Entering the gym for the first time brings about many questions that often begin with the phrase вЂњhow long does it take toвЂ¦ ?вЂќ You want results, now (maybe even yesterday), yet you quickly begin to realize that they do not occur overnight. But why? The answer is simple: It takes time for your brain and body to adapt to exercise. Therefore, it is important to look at how different aspects of exercise impact your transition to the gym.
Physical Aches and Pains
You walk away from your first few workouts with aches, discomfort and pain, questioning how and why you would ever choose to go back to the gym. This is normal. While you adapt to exercise in your own unique way, those aches and pains often occur anywhere from 24 to 48 hours post-exercise, and then subside after three days, the American Council on Exercise notes. Give your body several days to adapt to those initial, unwanted but normal aftereffects of exercise.
Setting Appropriate Goals
Your first time picking up a dumbbell or getting on a treadmill could be either an exciting or anxiety-inducing experience. It might even be a disappointing reminder of your past failed attempts to exercise. Half of all new exercisers stop their program within six months due to burnout, according to a study published in "Psychology of Sport and Exercise" in 2005. Set realistic, achievable exercise goals that avoid feelings of failure and promote feelings of competence and success.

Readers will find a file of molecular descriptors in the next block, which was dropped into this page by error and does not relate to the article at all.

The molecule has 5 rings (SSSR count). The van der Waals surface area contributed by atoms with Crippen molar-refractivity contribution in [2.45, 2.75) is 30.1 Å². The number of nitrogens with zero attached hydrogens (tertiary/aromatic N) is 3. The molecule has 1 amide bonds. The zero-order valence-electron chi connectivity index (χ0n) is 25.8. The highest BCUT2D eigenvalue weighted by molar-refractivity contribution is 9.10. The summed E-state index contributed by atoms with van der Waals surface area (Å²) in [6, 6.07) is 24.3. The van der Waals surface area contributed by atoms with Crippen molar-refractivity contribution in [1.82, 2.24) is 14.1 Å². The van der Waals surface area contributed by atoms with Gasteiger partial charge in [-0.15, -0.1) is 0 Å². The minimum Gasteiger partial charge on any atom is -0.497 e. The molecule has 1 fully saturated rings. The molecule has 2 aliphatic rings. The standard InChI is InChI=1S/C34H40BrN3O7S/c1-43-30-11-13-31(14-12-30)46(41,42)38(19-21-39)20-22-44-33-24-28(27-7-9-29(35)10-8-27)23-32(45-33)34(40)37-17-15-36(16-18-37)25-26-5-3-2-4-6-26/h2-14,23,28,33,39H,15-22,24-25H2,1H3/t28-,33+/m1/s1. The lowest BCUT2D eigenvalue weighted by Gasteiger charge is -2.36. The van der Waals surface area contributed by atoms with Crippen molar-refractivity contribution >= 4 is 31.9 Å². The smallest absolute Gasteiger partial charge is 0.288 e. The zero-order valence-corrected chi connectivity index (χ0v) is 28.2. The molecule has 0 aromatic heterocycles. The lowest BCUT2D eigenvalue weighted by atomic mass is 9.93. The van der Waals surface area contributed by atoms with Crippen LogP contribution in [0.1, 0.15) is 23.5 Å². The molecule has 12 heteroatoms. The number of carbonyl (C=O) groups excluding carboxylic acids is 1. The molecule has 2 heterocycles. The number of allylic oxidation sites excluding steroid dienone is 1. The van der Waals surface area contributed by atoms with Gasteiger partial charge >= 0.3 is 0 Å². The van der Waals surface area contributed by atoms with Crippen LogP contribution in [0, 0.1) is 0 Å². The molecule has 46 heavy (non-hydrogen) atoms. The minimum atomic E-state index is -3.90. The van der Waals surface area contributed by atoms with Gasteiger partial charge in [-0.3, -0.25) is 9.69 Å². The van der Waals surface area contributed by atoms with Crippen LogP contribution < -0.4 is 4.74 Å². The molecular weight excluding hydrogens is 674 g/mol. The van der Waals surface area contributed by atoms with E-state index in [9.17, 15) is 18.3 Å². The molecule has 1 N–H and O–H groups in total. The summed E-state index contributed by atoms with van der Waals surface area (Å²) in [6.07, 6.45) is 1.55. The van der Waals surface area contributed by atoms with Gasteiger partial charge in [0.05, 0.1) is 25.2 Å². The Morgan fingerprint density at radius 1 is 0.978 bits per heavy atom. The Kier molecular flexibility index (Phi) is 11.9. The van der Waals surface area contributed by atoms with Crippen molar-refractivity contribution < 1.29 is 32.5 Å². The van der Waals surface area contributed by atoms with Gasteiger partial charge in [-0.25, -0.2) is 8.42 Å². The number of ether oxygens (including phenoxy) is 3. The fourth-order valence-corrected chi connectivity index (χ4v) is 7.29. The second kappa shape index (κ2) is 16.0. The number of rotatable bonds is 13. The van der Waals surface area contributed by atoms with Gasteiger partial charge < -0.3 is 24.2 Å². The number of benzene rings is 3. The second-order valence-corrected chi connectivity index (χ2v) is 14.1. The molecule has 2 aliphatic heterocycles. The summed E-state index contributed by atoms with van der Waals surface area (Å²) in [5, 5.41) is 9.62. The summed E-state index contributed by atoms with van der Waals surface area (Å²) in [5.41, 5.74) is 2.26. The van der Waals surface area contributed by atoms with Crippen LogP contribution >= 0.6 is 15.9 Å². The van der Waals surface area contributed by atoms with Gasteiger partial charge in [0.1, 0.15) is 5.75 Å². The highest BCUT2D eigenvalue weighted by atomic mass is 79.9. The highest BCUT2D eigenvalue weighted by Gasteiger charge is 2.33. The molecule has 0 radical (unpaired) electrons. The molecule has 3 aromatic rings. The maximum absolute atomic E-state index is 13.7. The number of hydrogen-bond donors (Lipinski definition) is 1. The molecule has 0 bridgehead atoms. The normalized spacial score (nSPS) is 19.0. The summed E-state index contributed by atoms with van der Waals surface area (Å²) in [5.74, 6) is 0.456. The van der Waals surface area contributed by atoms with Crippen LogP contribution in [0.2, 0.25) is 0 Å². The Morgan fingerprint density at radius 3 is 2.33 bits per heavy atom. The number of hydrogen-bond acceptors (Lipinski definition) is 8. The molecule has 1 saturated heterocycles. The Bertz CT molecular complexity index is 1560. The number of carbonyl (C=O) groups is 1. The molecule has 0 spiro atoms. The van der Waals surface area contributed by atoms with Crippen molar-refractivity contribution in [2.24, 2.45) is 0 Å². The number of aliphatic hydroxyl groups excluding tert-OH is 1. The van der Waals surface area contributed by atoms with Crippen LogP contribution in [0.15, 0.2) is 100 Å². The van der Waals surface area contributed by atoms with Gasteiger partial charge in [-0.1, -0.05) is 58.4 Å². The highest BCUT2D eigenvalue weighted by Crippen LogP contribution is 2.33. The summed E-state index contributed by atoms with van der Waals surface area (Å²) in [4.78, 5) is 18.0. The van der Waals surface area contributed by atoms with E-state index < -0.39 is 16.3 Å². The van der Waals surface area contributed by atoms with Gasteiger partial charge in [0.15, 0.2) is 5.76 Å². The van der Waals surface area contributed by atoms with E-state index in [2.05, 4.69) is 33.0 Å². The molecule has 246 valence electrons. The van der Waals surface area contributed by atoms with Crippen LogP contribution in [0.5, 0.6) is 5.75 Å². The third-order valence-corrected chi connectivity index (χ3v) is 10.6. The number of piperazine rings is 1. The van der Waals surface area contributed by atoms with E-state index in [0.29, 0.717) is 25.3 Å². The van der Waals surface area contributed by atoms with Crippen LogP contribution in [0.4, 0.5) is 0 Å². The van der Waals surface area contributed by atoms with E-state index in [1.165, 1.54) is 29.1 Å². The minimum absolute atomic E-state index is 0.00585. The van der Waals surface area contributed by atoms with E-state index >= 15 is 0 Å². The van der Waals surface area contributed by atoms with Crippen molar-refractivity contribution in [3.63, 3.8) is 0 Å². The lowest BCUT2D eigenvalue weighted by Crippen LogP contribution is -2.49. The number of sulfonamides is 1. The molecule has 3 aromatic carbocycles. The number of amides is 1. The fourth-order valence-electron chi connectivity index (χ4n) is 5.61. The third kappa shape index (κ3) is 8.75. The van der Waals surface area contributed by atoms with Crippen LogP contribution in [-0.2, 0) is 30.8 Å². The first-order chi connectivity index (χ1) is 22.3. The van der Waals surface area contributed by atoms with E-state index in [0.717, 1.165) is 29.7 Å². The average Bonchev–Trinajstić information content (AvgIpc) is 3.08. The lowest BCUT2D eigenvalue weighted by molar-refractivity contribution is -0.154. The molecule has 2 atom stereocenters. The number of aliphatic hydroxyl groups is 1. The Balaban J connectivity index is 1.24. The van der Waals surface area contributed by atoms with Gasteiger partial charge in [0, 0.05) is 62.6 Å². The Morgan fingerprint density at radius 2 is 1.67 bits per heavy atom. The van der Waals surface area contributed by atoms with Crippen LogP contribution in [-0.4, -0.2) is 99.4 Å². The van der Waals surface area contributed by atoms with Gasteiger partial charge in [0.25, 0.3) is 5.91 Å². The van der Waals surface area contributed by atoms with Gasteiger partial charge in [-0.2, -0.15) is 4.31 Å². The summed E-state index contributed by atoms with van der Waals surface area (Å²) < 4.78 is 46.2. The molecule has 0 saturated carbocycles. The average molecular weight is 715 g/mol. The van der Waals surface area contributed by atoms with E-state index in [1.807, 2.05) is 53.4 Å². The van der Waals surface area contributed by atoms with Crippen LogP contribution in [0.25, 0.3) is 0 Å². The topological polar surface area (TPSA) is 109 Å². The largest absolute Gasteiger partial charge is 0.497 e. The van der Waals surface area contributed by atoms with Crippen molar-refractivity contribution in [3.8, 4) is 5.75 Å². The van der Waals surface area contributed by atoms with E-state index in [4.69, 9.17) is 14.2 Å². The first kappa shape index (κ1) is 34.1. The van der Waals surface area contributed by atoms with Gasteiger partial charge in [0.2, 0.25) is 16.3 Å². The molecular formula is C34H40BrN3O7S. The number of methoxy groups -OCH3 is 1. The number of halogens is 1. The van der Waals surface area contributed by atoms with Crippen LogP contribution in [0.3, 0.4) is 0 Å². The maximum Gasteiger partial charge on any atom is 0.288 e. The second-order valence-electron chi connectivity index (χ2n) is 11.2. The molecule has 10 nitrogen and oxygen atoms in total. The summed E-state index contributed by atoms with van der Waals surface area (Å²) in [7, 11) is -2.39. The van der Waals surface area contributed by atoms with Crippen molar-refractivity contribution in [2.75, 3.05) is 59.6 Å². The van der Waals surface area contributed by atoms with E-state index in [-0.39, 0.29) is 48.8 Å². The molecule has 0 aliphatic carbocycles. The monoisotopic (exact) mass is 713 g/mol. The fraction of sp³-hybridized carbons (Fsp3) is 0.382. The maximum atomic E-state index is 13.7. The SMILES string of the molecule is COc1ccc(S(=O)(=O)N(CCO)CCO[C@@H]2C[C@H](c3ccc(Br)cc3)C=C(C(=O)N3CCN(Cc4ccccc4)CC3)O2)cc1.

The Social Factor
Your tendency to compare yourself to others at the gym is normal; yet, be careful when measuring your exercise abilities against those of others -- it could be like comparing apples to oranges. You are an individual -- what is good for one person is not necessarily good for you.
Exercise Can Be Habit-Forming
While it's impossible to break the exercise transition process down into days, weeks, month or years for every individual, an article published in 2010 in the "European Journal of Social Psychology" suggests that it takes approximately 66 days to form a habit. This concept applies to exercise: Each time you enter the gym, your routine relies on the same behavioral patterns that reinforce good exercise habits. Without your realizing it, each return to the gym makes exercise a habit-forming experience.